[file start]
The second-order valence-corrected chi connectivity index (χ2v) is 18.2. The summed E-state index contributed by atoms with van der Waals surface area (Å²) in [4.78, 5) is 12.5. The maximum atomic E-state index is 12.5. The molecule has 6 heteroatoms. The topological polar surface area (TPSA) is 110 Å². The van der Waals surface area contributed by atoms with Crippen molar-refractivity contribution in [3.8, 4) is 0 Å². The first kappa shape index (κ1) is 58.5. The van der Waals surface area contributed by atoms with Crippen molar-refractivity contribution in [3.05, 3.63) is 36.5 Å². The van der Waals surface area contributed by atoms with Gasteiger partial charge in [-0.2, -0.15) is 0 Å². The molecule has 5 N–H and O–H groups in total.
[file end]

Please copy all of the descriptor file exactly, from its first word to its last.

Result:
The second-order valence-corrected chi connectivity index (χ2v) is 18.2. The summed E-state index contributed by atoms with van der Waals surface area (Å²) in [4.78, 5) is 12.5. The maximum atomic E-state index is 12.5. The molecule has 6 heteroatoms. The topological polar surface area (TPSA) is 110 Å². The van der Waals surface area contributed by atoms with Crippen molar-refractivity contribution in [3.8, 4) is 0 Å². The first kappa shape index (κ1) is 58.5. The van der Waals surface area contributed by atoms with Crippen molar-refractivity contribution in [3.05, 3.63) is 36.5 Å². The van der Waals surface area contributed by atoms with Gasteiger partial charge in [-0.2, -0.15) is 0 Å². The molecule has 5 N–H and O–H groups in total.